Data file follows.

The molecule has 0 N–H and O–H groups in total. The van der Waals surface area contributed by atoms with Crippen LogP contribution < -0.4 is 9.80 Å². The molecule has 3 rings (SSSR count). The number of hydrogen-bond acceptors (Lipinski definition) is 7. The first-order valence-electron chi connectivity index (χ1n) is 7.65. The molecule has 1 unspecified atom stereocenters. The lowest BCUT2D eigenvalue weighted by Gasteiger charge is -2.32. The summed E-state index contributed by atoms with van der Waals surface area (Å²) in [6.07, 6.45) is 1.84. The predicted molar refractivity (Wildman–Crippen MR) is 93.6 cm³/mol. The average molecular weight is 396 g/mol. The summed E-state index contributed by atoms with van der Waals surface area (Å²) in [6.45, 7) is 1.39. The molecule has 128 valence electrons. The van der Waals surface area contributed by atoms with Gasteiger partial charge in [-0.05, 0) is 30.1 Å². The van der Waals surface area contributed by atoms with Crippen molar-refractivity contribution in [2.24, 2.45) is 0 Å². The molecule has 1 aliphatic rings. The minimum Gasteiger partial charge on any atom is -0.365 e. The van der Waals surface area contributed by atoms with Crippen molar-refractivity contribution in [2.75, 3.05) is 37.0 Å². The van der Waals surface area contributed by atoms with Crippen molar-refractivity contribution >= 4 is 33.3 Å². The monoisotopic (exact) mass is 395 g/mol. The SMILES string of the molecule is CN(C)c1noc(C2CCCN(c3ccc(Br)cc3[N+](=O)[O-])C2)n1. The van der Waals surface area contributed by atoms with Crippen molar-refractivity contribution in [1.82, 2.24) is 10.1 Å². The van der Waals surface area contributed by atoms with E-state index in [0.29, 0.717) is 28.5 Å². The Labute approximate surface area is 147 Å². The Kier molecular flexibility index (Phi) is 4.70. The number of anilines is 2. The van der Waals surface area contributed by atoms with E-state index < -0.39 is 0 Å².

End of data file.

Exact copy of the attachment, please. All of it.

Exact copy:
The molecule has 0 N–H and O–H groups in total. The van der Waals surface area contributed by atoms with Crippen LogP contribution < -0.4 is 9.80 Å². The molecule has 3 rings (SSSR count). The number of hydrogen-bond acceptors (Lipinski definition) is 7. The first-order valence-electron chi connectivity index (χ1n) is 7.65. The molecule has 1 unspecified atom stereocenters. The lowest BCUT2D eigenvalue weighted by Gasteiger charge is -2.32. The summed E-state index contributed by atoms with van der Waals surface area (Å²) in [6.07, 6.45) is 1.84. The predicted molar refractivity (Wildman–Crippen MR) is 93.6 cm³/mol. The average molecular weight is 396 g/mol. The summed E-state index contributed by atoms with van der Waals surface area (Å²) in [6.45, 7) is 1.39. The molecule has 128 valence electrons. The van der Waals surface area contributed by atoms with Gasteiger partial charge in [-0.05, 0) is 30.1 Å². The van der Waals surface area contributed by atoms with Crippen molar-refractivity contribution in [2.24, 2.45) is 0 Å². The molecule has 1 aliphatic rings. The minimum Gasteiger partial charge on any atom is -0.365 e. The van der Waals surface area contributed by atoms with Crippen molar-refractivity contribution in [2.75, 3.05) is 37.0 Å². The van der Waals surface area contributed by atoms with Crippen molar-refractivity contribution >= 4 is 33.3 Å². The monoisotopic (exact) mass is 395 g/mol. The SMILES string of the molecule is CN(C)c1noc(C2CCCN(c3ccc(Br)cc3[N+](=O)[O-])C2)n1. The van der Waals surface area contributed by atoms with Crippen molar-refractivity contribution in [1.82, 2.24) is 10.1 Å². The van der Waals surface area contributed by atoms with E-state index in [0.29, 0.717) is 28.5 Å². The Labute approximate surface area is 147 Å². The Kier molecular flexibility index (Phi) is 4.70. The number of anilines is 2. The van der Waals surface area contributed by atoms with E-state index < -0.39 is 0 Å².